So Joe Rock goes to see the local VFW, or Veterans of Foreign Wars. Only as soon as he walks in, he’s confronted by the Guardians of the Gate– namely, the gamut of World War Two and Vietnam veterans that make up the bulk of the population there.
It makes sense that the largest groups of veterans would come from these two conflicts; after all they drew large percentages of the population, since both wars were populated by a lot of draftees. The Vietnam War also dragged on for many years; although we didn’t know it at the time the Iraq War would come close to matching it, and the Afghanistan war would go well beyond the time frame of what had once been America’s longest war. Joe is visiting the VFW in the year 2007, and so the huge influx of Iraq and Afghanistan vets hadn’t yet been fully felt– the wars in both fronts had just barely lasted as long as World War Two had, and the number of troops that served had not even come close to World War Two’s population of veterans.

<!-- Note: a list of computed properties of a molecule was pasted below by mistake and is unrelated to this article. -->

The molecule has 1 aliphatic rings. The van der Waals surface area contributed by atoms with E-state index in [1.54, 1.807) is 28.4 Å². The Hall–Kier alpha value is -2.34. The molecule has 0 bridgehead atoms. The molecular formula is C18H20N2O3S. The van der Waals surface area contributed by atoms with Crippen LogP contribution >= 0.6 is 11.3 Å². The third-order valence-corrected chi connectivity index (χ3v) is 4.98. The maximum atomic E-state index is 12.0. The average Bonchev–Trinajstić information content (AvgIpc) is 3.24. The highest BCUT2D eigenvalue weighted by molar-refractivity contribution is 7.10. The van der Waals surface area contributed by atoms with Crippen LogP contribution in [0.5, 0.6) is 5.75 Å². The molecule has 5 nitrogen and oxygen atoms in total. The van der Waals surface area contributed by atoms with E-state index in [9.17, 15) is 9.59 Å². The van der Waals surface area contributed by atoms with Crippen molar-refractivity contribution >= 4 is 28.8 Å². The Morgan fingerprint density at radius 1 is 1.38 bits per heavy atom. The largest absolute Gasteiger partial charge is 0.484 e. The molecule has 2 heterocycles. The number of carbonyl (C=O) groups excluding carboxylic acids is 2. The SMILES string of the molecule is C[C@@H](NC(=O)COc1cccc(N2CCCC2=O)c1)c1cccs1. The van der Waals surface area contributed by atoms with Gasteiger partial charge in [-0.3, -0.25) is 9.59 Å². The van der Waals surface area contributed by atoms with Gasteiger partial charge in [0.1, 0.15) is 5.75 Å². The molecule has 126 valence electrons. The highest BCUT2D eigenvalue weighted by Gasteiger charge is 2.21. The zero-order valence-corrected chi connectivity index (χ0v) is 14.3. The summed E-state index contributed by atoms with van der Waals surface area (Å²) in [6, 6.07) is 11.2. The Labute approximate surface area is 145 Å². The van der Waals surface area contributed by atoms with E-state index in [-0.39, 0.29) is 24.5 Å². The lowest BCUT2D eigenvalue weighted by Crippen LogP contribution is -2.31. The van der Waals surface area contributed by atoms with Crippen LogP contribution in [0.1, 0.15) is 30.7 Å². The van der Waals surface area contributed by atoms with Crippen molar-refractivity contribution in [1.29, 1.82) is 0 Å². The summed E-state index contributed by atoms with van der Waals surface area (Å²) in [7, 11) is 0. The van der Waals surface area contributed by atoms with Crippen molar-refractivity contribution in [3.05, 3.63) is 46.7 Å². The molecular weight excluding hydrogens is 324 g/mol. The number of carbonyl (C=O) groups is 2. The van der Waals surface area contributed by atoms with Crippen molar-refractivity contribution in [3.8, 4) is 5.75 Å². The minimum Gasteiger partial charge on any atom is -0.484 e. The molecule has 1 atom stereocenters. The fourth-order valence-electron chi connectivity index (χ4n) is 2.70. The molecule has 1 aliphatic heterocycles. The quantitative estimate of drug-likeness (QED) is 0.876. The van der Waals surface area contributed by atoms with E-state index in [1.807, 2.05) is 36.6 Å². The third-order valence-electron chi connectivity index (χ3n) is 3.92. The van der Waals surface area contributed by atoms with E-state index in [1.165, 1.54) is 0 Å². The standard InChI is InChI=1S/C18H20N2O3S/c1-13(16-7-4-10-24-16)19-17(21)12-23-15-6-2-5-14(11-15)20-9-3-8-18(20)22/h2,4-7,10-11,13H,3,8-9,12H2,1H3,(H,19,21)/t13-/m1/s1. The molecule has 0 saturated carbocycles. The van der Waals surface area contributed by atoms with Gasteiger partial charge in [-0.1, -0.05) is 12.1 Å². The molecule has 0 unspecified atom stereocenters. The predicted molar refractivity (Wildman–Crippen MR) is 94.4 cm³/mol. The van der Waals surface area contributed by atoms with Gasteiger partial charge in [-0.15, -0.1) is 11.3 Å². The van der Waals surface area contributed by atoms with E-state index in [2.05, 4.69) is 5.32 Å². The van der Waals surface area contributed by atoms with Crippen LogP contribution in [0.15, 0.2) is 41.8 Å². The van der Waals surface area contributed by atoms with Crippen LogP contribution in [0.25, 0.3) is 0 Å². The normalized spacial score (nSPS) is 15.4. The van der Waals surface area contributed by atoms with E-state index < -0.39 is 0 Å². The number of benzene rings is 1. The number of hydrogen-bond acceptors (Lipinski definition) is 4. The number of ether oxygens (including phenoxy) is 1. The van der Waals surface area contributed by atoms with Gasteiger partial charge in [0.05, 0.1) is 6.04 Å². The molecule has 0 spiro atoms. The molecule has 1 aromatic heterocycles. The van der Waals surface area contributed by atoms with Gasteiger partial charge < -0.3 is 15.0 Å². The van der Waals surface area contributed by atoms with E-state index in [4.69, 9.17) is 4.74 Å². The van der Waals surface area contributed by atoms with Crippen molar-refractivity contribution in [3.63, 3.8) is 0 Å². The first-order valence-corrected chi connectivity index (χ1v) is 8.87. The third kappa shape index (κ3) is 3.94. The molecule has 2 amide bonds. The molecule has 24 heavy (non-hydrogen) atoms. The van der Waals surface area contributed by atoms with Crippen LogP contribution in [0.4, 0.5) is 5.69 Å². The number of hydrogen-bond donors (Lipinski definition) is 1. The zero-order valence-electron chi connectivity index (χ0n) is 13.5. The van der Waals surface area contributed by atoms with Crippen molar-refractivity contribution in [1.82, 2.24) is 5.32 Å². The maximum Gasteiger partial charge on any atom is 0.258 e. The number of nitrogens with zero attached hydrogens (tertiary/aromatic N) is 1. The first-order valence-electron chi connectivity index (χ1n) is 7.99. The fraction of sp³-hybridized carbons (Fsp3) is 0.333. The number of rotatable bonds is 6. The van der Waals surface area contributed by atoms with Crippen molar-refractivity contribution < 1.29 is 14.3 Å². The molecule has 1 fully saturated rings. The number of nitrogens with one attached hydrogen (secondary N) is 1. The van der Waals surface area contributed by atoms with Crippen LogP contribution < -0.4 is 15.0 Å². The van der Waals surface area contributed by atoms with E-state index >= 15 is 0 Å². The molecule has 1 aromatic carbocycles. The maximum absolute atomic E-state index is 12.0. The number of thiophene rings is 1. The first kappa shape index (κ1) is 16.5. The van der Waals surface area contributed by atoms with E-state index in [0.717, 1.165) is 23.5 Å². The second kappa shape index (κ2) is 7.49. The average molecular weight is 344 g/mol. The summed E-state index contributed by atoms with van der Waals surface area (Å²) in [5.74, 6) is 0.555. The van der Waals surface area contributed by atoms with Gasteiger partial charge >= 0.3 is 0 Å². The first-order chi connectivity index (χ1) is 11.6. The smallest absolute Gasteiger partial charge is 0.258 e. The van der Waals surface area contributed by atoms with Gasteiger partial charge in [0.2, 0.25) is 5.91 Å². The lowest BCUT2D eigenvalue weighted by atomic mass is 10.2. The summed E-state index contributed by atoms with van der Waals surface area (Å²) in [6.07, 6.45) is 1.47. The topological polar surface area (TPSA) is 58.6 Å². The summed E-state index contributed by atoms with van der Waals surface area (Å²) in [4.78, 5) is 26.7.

When I went to the VFW post in my home town, it was full of these prior service populations. Very few of us from the “Global War on Terror” era were there, and the reception ranged from indifferent to uninterested. The “old guard” guys probably had not seen a large influx of new members, since most of our foreign military action overseas in the years since Vietnam were not as large in scale. I have to admit, if I was a member of a group, and I was comfortable in that group, knowing that a large influx of strangers was due to arrive at any moment and possibly bring changes might cause me to be a bit on the defensive.